by PAUL JOSEPH WATSON
Recommendations caution workers not to embalm corpses
The Centers for Disease Control is advising funeral homes in the United States on how to handle the remains of Ebola victims, although officials are keen to stress that the development is not a cause for alarm.
A three page list of recommendations instructs funeral workers to wear protective gear while handling Ebola victims, as well as warning them not to carry out autopsies or to embalm corpses.
“If the outbreak of the potentially deadly virus is in West Africa, why are funeral homes in America being given guidelines?” asks WFSB.com.
Last night it was revealed that a Dallas hospital is holding a potential Ebola victim in “strict isolation” after the patient was admitted based on symptoms and “recent travel history.”
Alysia English, Executive Director of the Georgia Funeral Directors Association, dismissed suggestions that Americans should be alarmed by the recommendations.
“Absolutely not. In fact, if they weren’t hearing about it, they should be a whole lot more concerned,” said English.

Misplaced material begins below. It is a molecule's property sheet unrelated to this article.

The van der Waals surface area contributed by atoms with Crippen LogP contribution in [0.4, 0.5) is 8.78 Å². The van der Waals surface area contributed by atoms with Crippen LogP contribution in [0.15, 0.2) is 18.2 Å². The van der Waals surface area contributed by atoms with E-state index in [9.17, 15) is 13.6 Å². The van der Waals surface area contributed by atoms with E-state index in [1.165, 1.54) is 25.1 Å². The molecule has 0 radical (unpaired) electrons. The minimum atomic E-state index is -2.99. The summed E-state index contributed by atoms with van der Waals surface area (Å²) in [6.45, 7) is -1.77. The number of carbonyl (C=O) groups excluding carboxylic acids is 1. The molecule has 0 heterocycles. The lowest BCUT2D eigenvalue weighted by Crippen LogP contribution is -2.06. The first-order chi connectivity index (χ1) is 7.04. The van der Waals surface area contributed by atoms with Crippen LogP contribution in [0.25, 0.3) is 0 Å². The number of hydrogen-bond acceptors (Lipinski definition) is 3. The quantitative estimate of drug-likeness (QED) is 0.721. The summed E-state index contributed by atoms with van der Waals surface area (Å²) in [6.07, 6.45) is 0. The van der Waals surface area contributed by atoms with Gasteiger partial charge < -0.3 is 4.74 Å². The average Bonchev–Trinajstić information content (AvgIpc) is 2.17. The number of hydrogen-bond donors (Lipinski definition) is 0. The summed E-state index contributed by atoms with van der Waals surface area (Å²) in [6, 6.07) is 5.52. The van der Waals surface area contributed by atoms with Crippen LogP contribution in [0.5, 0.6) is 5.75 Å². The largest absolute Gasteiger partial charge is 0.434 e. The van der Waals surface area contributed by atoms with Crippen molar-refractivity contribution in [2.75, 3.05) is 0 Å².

As we reported earlier this month, the U.S. State Department ordered 160,000 Ebola hazmat suits, prompting concerns that officials were preparing for an outbreak within the United States.
While Ebola has so far been confined to the continent of Africa, speculation has arisen that the virus could have gone airborne to at least a limited extent.
Michael T. Osterholm, director of the Center for Infectious Disease Research and Policy at the University of Minnesota, acknowledged in a recent New York Times op-ed that virologists are “loath to discuss openly but are definitely considering in private” the possibility that Ebola has gone airborne.
Top German virologist Jonas Schmidt-Chanasit caused consternation recently when he suggested that the battle against Ebola in Sierra Leone and Liberia was lost and that the virus would eventually kill 5 million people.
As we reported back in 2009, the State of New York Division of Cemeteries sent out “Mass Fatality forms” to cemeteries in that state to collect data about their ability to deal with the high volume of casualties that would occur if their were a flu pandemic or other disaster.